Wednesday, December 31, 2008

7 Keys to Successfully Adopt and Live with a New Pet

Most of us know that warm, fuzzy feeling of seeing a puppy or kitten at play. Pet lovers all know that tug at our heartstrings when we visit a Humane Society or animal shelter and see the numerous animals looking at us sadly through their cages. We also know the quiver of our lip when we look on the Internet and view the photos and read the stories of all the pets needing new homes and looking to be placed through the hundreds of pet rescue organizations. Many of us, in turn, respond by adopting a pet or two.

There is little else that lifts one’s spirits than to come home from a tough day at work or school and be happily and lovingly greeted by a four-footed friend. If you are thinking of adding a pet to your home, seriously consider adopting verses buying – there are SO MANY animals in need of new, loving homes that are available through animal shelters, ASPCAs, Humane Societies, and rescue groups. Each year, nearly 5 million dogs and cats are euthanized because there are not enough homes. Be a hero – ADOPT!

As you consider adopting a pet, here are seven tips to help insure you and your new pet will spend many happy years together:

1. Don’t adopt on a whim - seriously think about this important decision. Consider your lifestyle: do you travel a lot or gone to work for several hours a day? Do you have children, and if so, are they younger or older? Are you really ready for the responsibility of a pet, and if so, what type of pet best fits your family situation and lifestyle? Dogs require a great deal of exercise; cats are more independent-natured, and fish don’t shed or whimper when they’re lonely.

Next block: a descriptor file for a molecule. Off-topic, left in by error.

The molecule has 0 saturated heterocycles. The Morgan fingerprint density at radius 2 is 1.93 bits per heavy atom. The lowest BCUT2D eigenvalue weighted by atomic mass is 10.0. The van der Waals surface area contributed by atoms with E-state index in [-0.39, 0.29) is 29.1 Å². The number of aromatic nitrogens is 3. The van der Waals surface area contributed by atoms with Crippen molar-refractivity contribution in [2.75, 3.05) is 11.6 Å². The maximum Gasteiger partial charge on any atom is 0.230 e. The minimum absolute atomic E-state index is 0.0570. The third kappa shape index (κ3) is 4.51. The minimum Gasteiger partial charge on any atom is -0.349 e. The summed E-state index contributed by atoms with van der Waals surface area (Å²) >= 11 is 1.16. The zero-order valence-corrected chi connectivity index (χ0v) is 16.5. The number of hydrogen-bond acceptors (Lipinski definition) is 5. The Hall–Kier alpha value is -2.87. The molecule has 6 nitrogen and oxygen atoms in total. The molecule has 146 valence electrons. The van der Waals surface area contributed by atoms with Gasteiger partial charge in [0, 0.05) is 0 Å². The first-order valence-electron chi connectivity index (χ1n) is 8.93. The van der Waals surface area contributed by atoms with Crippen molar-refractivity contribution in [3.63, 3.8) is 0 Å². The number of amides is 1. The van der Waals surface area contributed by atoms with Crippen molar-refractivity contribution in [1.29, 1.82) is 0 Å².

2. Never give a pet as a gift! Your lifestyle may be different from the person you’re thinking of gifting with a living creature and that person may not want a pet. NEVER give a puppy, kitten, dog or cat as a gift to a child and expect that child to be the pet’s caretaker – things may go along smoothly for awhile, but within a few weeks or a month you as adult parent will be the one taking care of the pet – just accept that fact and if you’re okay with it, then adopt a pet as a FAMILY.

3. Research! Various breeds of dogs, for example, have different personalities and needs; research the many breeds to help find the best fit for your family. Most shed, that’s a fact of life, so if you or a family member has allergies, you should look at the breeds that shed the least. Cats also come in a variety of breeds and personalities; maybe one suits you better than another.